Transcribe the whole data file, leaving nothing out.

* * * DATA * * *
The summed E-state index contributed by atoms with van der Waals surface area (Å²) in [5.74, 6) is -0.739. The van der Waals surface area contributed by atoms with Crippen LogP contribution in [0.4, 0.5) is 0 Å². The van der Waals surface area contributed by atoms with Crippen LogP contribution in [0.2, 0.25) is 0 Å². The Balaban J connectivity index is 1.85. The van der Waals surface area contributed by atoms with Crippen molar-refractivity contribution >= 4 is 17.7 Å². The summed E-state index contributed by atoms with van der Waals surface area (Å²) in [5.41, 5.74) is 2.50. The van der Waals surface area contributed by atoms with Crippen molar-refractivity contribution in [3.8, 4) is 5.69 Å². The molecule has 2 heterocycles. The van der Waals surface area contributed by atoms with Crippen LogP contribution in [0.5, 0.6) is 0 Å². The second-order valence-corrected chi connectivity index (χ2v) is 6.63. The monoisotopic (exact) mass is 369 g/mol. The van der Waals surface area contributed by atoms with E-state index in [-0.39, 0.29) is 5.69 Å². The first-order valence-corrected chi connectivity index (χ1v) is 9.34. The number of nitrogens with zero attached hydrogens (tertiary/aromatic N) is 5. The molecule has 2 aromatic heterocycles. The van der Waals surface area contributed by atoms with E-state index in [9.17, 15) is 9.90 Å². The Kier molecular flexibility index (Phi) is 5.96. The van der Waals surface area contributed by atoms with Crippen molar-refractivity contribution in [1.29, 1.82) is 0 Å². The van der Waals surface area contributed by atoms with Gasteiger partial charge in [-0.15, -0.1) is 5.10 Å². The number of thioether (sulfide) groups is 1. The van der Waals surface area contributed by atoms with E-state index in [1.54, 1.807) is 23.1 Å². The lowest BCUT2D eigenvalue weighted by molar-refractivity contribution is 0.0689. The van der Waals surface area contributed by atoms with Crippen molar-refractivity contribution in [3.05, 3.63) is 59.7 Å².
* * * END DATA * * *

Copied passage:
The summed E-state index contributed by atoms with van der Waals surface area (Å²) in [5.74, 6) is -0.739. The van der Waals surface area contributed by atoms with Crippen LogP contribution in [0.4, 0.5) is 0 Å². The van der Waals surface area contributed by atoms with Crippen LogP contribution in [0.2, 0.25) is 0 Å². The Balaban J connectivity index is 1.85. The van der Waals surface area contributed by atoms with Crippen molar-refractivity contribution >= 4 is 17.7 Å². The summed E-state index contributed by atoms with van der Waals surface area (Å²) in [5.41, 5.74) is 2.50. The van der Waals surface area contributed by atoms with Crippen molar-refractivity contribution in [3.8, 4) is 5.69 Å². The molecule has 2 heterocycles. The van der Waals surface area contributed by atoms with Crippen LogP contribution in [0.5, 0.6) is 0 Å². The second-order valence-corrected chi connectivity index (χ2v) is 6.63. The monoisotopic (exact) mass is 369 g/mol. The van der Waals surface area contributed by atoms with E-state index in [-0.39, 0.29) is 5.69 Å². The first-order valence-corrected chi connectivity index (χ1v) is 9.34. The number of nitrogens with zero attached hydrogens (tertiary/aromatic N) is 5. The molecule has 2 aromatic heterocycles. The van der Waals surface area contributed by atoms with E-state index in [9.17, 15) is 9.90 Å². The Kier molecular flexibility index (Phi) is 5.96. The van der Waals surface area contributed by atoms with Crippen molar-refractivity contribution in [1.29, 1.82) is 0 Å². The van der Waals surface area contributed by atoms with Gasteiger partial charge in [-0.15, -0.1) is 5.10 Å². The number of thioether (sulfide) groups is 1. The van der Waals surface area contributed by atoms with E-state index in [1.54, 1.807) is 23.1 Å². The lowest BCUT2D eigenvalue weighted by molar-refractivity contribution is 0.0689. The van der Waals surface area contributed by atoms with Crippen molar-refractivity contribution in [3.05, 3.63) is 59.7 Å².